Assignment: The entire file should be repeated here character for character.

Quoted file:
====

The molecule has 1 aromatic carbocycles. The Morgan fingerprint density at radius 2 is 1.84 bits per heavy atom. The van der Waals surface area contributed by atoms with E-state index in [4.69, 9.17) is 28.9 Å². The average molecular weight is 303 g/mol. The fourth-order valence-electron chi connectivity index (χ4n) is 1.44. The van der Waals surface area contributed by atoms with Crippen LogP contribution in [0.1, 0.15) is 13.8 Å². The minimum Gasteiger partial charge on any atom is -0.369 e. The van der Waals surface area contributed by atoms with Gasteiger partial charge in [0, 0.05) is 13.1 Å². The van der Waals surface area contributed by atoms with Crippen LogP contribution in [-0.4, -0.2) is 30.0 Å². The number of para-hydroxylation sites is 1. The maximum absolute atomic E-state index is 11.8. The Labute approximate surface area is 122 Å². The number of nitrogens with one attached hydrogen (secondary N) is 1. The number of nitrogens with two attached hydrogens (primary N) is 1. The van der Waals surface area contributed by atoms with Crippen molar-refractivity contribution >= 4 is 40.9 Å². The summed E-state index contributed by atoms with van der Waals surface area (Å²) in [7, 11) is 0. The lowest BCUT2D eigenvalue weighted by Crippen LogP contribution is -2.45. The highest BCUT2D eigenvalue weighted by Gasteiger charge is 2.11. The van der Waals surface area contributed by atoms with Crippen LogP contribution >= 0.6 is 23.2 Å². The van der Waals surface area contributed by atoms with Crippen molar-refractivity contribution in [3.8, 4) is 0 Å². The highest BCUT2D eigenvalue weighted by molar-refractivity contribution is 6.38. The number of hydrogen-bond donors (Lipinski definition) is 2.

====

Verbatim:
The molecule has 1 aromatic carbocycles. The Morgan fingerprint density at radius 2 is 1.84 bits per heavy atom. The van der Waals surface area contributed by atoms with E-state index in [4.69, 9.17) is 28.9 Å². The average molecular weight is 303 g/mol. The fourth-order valence-electron chi connectivity index (χ4n) is 1.44. The van der Waals surface area contributed by atoms with Crippen LogP contribution in [0.1, 0.15) is 13.8 Å². The minimum Gasteiger partial charge on any atom is -0.369 e. The van der Waals surface area contributed by atoms with Gasteiger partial charge in [0, 0.05) is 13.1 Å². The van der Waals surface area contributed by atoms with Crippen LogP contribution in [-0.4, -0.2) is 30.0 Å². The number of para-hydroxylation sites is 1. The maximum absolute atomic E-state index is 11.8. The Labute approximate surface area is 122 Å². The number of nitrogens with one attached hydrogen (secondary N) is 1. The number of nitrogens with two attached hydrogens (primary N) is 1. The van der Waals surface area contributed by atoms with Crippen molar-refractivity contribution >= 4 is 40.9 Å². The summed E-state index contributed by atoms with van der Waals surface area (Å²) in [7, 11) is 0. The lowest BCUT2D eigenvalue weighted by Crippen LogP contribution is -2.45. The highest BCUT2D eigenvalue weighted by Gasteiger charge is 2.11. The van der Waals surface area contributed by atoms with Crippen LogP contribution >= 0.6 is 23.2 Å². The van der Waals surface area contributed by atoms with Crippen molar-refractivity contribution in [3.8, 4) is 0 Å². The highest BCUT2D eigenvalue weighted by molar-refractivity contribution is 6.38. The number of hydrogen-bond donors (Lipinski definition) is 2.